I know that many translations do not capitalize the “S” of Spirit in this text, because it is doubtful that Isaiah’s original audience would have understood Spirit as part of the Godhead. But it seems to me the capitalization makes all the difference in our understanding of the promises of this text. The wisdom and understanding and counsel and might are not about our human capacities but about God’s transformation of creation by becoming part of it. It is the God-presence that goes beyond what human eyes can see and human ears can hear that announces righteousness and faithfulness – and gives both hope and peace – in our world.

Rubel: The third text we have chosen to share with you this morning parallels the third candle that was lit, a candle of joy. It comes from Isaiah 61. And the joy announced here is the bliss of both deliverance and empowerment, the gladness of both salvation and transformation.

“The Spirit of the Lord God is upon me, because the Lord has anointed me; he has sent me to bring good news to the oppressed, to bind up the brokenhearted, to proclaim liberty to the captives, and release to the prisoners; to proclaim the year of the Lord's favor, and the day of vengeance of our God; to comfort all who mourn; to provide for those who mourn in Zion — to give them a garland instead of ashes, the oil of gladness instead of mourning, the mantle of praise instead of a faint spirit. They will be called oaks of righteousness, the planting of the Lord, to display his glory” (Isa. 61:1-3).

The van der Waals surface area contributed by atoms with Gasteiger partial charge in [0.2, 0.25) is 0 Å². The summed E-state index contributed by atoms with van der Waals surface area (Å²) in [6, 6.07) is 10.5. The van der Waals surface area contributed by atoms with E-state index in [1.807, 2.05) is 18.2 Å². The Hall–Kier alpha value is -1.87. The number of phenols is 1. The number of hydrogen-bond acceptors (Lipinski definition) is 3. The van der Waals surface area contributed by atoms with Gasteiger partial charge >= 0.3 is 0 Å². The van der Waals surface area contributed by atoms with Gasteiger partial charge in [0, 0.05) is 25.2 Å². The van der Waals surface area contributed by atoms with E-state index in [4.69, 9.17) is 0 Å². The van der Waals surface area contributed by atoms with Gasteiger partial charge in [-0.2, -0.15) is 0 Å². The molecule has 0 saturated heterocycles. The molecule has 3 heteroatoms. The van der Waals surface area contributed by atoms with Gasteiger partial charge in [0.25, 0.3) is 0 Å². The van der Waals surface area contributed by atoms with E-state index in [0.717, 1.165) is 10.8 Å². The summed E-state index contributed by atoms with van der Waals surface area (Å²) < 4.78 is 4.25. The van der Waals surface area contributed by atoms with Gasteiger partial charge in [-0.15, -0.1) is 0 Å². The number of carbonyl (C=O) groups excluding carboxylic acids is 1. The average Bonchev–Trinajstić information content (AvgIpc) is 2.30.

It was this text that Jesus searched for in the Isaiah scroll handed him one day in the synagogue, read to the people who were present that day, and said, “Today this scripture has been fulfilled in your hearing” (Luke 4:16-21). If God’s Spirit – and I am spelling it with a capital-letter “S” here as well – was upon him, did enable him to bring good news, and provided “gladness instead of mourning, the mantle of praise instead of a faint spirit,” then we do have reason to rejoice and sing, to dance and testify. But who could have believed he would do this as a despised-and-rejected man?

On March 5, 1994, Deputy Sheriff Lloyd Prescott was teaching a class for police officers in the Salt Lake City Library. As he stepped into the hallway, he noticed a gunman herding 18 hostages into the next room. With a flash of insight, Prescott – who was dressed in street clothes for the day – joined the group as the nineteenth hostage, followed them into the room, and shut the door. But when the gunman announced the order in which hostages would be executed, Prescott identified himself as a police officer.

In the scuffle that followed, Prescott fatally shot the armed man. The hostages were released unharmed. God dressed himself in street clothes and entered our world, joining us who are held hostage to sin. On the cross, Jesus defeated sin and set us free from its power. Anointed with the Spirit of God, he was sent “to proclaim liberty to the captives, and release to the prisoners. But please notice one more thing from this text that we typically ignore.